There are lots of SEC forms that investors have to wade through, but few are as important as the SEC Form S-1, which is generally filed by companies in anticipation of their initial public offering.
What is SEC Form S-1?
The purpose of the SEC Form S-1 is to register a company's securities prior to listing them on a public exchange, such as the New York Stock Exchange. In doing so, the S-1 provides the SEC and prospective investors with a detailed look at the company's business, financial statements, potential risks, and plans for the cash from the public offering.
In some ways, it's similar to the kinds of information found in an already-public company's SEC Form 10-K, the annual filing that contains fully audited financial results and conditions for each company's fiscal year.
Sometimes the information in the S-1 may need to be changed (which is often the case if the share-offering price or quantity changes before IPO). If this happens, then a company would file an SEC Form S-1/A, which is an amendment to the S-1.
How can you use Form S-1?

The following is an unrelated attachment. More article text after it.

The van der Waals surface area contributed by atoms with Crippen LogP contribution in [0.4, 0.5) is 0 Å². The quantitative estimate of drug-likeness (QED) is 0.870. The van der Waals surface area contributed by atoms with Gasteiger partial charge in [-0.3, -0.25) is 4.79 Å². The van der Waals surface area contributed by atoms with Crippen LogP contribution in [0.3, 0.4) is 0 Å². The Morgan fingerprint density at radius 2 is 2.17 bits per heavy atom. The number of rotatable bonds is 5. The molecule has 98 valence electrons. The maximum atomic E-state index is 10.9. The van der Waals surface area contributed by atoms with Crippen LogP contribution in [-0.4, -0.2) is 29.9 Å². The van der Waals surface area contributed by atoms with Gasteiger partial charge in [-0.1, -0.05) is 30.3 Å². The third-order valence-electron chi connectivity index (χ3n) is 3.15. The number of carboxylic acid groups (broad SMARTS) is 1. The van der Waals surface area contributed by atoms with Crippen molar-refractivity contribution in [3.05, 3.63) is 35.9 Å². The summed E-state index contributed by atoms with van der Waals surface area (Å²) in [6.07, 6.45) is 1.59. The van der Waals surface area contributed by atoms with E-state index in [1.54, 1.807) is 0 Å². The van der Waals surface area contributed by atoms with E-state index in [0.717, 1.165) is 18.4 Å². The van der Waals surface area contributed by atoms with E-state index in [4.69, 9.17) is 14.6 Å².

If you're interested in investing in a company at its IPO or soon thereafter, the Form S-1 is typically the most efficient way to get concrete information about it. The form should offer historical sales and profitability information, as well as balance-sheet and asset data. You can also learn how much of the company will be offered to the public, and how much will be retained by the existing owners of the private company.
Where do you think we get our info?
SEC filings like the S-1 are great resources. They are an important data source for almost every financial article you read on this site, whether it's from the S-1 for the next hot (or not) IPO, earnings updates and analyses from quarterly 10-Q or annual 10-K filings, or those cool 13-F filings that disclose what the big-name investors such as Warren Buffett and Carl Icahn are doing.
While we want you to keep reading our articles, our mission at The Motley Fool is helping the world invest better; a big part of that is knowing your own way around the financial reports of the companies you invest in. While the analysis and insight that we provide can be an important part of your learning process, we must each draw our own conclusions. The more you know about the companies you follow, the better your conclusions about their suitability as investments.